The perfect content marketing job ad

In Content Strategy by Rob JohnsonLeave a Comment

I once accidentally made a celebrity chef’s life very strange. As a direct result of a job ad I wrote, his personal assistant was suddenly stalked by hundreds of journalists, all of whom were trying to get his mobile phone number. I still feel a bit guilty about it—and plan to eat at his restaurant as often as I can as a personal mea culpa—but what I learnt from it was a great trick to use when writing content marketing skills for a job ad.

Why is that important? Firstly, because it’s hard to know the right mix of skills you’ll need in any one individual, because the available tools are growing, appearing and changing so quickly. And secondly, it’s hard to know if what they’ve done in the past will help them to adapt to what they may do in the future—before you know what that job may be.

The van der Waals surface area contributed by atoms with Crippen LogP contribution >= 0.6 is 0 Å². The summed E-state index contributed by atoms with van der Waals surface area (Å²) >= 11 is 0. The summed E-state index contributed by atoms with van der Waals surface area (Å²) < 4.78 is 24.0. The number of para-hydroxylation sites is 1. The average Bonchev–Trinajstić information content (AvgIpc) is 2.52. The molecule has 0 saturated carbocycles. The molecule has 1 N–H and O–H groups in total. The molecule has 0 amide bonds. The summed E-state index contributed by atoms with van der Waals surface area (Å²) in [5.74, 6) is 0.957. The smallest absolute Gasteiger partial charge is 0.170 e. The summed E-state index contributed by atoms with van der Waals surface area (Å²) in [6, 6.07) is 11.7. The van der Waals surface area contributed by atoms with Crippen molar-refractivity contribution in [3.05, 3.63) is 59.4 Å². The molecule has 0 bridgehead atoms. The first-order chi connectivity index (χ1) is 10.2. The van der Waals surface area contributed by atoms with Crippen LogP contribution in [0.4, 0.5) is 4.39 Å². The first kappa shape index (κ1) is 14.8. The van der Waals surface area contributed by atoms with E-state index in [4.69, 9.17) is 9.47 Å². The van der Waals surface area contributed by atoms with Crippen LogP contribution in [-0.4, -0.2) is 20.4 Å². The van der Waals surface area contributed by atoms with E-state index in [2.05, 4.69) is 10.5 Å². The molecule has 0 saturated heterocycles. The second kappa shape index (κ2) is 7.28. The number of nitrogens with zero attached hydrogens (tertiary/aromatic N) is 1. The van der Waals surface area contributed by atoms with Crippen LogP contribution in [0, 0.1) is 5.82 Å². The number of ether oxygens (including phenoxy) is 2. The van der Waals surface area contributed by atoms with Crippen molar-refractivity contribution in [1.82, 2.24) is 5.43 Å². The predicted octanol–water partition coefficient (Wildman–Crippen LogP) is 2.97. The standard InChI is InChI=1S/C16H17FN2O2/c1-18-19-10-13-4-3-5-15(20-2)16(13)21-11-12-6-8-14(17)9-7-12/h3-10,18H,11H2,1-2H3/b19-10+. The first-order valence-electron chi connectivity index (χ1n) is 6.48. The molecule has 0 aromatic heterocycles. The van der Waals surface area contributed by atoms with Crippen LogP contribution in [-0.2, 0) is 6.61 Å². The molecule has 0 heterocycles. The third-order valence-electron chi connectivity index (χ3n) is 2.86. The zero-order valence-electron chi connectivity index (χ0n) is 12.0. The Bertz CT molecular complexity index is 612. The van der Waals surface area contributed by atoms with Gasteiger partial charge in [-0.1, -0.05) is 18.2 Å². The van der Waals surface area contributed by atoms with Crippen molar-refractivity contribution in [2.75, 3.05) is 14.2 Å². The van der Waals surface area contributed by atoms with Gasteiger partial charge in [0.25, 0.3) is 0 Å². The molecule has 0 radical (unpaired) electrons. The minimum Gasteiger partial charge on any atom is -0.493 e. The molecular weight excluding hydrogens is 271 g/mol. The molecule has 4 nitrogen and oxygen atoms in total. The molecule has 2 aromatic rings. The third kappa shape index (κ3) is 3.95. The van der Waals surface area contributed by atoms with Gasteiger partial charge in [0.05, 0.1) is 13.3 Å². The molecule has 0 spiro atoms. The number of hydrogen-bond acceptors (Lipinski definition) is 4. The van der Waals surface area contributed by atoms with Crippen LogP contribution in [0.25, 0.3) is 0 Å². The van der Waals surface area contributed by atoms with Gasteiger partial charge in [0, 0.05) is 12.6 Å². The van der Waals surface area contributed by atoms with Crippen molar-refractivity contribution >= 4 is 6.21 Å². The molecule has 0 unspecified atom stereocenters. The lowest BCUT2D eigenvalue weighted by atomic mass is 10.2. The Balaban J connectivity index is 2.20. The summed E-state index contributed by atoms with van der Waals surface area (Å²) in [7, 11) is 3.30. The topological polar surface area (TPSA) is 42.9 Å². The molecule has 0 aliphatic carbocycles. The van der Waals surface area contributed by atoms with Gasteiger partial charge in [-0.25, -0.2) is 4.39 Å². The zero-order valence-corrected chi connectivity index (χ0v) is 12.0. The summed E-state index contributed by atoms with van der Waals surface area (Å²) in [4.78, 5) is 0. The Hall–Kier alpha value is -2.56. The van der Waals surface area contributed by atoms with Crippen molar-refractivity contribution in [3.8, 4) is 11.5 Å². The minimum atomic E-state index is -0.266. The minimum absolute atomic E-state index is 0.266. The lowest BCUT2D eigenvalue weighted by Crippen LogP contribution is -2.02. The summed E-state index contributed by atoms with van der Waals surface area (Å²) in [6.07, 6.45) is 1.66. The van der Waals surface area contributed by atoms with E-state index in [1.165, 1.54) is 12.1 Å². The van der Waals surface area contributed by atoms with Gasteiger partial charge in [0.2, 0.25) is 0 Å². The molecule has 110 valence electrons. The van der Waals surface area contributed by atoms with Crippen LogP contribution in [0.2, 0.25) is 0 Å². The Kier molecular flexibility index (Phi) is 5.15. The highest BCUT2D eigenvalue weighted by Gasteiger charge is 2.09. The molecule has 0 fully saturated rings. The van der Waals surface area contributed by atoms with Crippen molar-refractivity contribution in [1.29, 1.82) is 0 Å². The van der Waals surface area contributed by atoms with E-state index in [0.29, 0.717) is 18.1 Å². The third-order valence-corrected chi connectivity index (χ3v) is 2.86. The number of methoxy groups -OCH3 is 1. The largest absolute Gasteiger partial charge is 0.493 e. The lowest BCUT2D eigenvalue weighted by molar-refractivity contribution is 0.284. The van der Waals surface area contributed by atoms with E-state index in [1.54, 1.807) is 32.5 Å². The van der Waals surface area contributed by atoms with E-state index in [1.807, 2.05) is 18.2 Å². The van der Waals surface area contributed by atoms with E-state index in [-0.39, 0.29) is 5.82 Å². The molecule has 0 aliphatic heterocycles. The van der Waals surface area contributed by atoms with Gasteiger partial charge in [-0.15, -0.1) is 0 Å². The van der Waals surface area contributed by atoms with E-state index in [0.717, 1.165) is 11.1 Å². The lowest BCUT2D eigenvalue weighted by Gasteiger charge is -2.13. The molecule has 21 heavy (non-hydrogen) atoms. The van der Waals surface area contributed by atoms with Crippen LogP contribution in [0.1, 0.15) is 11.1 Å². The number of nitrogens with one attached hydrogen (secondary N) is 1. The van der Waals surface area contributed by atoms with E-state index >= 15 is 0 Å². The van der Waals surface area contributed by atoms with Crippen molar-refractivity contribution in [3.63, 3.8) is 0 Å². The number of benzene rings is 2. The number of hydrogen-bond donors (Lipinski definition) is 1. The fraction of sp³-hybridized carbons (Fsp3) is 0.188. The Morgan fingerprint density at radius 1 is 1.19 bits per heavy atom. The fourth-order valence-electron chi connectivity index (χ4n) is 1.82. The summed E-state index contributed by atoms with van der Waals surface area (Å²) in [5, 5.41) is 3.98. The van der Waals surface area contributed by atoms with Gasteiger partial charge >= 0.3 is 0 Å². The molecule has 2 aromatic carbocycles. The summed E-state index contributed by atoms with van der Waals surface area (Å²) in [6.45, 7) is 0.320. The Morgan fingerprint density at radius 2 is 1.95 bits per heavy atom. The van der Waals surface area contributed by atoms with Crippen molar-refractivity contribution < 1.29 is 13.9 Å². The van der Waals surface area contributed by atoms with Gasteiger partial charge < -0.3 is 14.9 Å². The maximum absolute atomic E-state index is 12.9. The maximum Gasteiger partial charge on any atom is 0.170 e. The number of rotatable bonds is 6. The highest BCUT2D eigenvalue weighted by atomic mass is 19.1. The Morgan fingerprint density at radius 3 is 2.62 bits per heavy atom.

What I did to that celebrity chef was write a job ad saying a necessary skill was to know who the chef was (he was very well-respected, but far less famous at the time) but also what his mobile phone number was. Ninety five per cent of the applicants for the job ignored the challenge, and their applications were rejected immediately.

Does that sound harsh? It isn’t. You want someone who is willing to engage with your company, and with what you do. If they can’t be bothered taking the opportunity to do that with their initial introduction, they’re unlikely to do it in the job.

Keep that in mind when you sit down to write the job ad.

You don’t know what to look for